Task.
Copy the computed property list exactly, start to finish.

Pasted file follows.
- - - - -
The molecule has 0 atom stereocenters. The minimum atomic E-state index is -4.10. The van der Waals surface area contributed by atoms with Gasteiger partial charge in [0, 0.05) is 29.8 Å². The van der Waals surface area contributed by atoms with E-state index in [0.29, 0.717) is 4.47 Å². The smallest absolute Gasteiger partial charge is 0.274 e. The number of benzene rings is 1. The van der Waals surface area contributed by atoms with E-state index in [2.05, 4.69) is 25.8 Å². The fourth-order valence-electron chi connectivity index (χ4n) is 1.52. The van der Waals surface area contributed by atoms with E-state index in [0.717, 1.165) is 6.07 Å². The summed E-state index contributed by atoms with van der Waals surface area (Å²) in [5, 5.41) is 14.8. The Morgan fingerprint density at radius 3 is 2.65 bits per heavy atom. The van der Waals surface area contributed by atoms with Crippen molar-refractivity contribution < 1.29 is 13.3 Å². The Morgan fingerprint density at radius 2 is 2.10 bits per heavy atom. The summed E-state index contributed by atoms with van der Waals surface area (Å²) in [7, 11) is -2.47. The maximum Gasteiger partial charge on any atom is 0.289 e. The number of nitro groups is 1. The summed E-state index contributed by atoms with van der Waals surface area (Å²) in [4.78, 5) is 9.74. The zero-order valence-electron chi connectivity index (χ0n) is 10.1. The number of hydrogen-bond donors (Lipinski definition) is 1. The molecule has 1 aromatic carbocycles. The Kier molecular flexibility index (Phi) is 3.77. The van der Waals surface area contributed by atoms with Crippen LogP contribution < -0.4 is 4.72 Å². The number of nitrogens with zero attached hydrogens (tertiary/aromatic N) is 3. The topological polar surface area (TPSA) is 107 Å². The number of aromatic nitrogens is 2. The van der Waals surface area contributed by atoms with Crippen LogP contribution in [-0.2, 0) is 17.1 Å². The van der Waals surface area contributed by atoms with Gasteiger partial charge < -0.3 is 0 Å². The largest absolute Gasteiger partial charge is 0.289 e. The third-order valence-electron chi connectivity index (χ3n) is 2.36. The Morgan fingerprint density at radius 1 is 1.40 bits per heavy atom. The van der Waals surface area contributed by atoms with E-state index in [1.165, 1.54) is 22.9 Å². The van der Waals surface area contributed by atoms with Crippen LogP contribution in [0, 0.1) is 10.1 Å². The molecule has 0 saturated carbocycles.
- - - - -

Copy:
The molecule has 0 atom stereocenters. The minimum atomic E-state index is -4.10. The van der Waals surface area contributed by atoms with Gasteiger partial charge in [0, 0.05) is 29.8 Å². The van der Waals surface area contributed by atoms with E-state index in [0.29, 0.717) is 4.47 Å². The smallest absolute Gasteiger partial charge is 0.274 e. The number of benzene rings is 1. The van der Waals surface area contributed by atoms with E-state index in [2.05, 4.69) is 25.8 Å². The fourth-order valence-electron chi connectivity index (χ4n) is 1.52. The van der Waals surface area contributed by atoms with E-state index in [0.717, 1.165) is 6.07 Å². The summed E-state index contributed by atoms with van der Waals surface area (Å²) in [5, 5.41) is 14.8. The Morgan fingerprint density at radius 3 is 2.65 bits per heavy atom. The van der Waals surface area contributed by atoms with Crippen molar-refractivity contribution < 1.29 is 13.3 Å². The Morgan fingerprint density at radius 2 is 2.10 bits per heavy atom. The summed E-state index contributed by atoms with van der Waals surface area (Å²) in [7, 11) is -2.47. The maximum Gasteiger partial charge on any atom is 0.289 e. The number of nitro groups is 1. The summed E-state index contributed by atoms with van der Waals surface area (Å²) in [4.78, 5) is 9.74. The zero-order valence-electron chi connectivity index (χ0n) is 10.1. The number of hydrogen-bond donors (Lipinski definition) is 1. The molecule has 1 aromatic carbocycles. The Kier molecular flexibility index (Phi) is 3.77. The van der Waals surface area contributed by atoms with Crippen LogP contribution < -0.4 is 4.72 Å². The number of nitrogens with zero attached hydrogens (tertiary/aromatic N) is 3. The topological polar surface area (TPSA) is 107 Å². The number of aromatic nitrogens is 2. The van der Waals surface area contributed by atoms with Crippen LogP contribution in [-0.2, 0) is 17.1 Å². The van der Waals surface area contributed by atoms with Gasteiger partial charge < -0.3 is 0 Å². The largest absolute Gasteiger partial charge is 0.289 e. The third-order valence-electron chi connectivity index (χ3n) is 2.36. The Morgan fingerprint density at radius 1 is 1.40 bits per heavy atom. The van der Waals surface area contributed by atoms with E-state index in [1.165, 1.54) is 22.9 Å². The van der Waals surface area contributed by atoms with Crippen LogP contribution in [0, 0.1) is 10.1 Å². The molecule has 0 saturated carbocycles.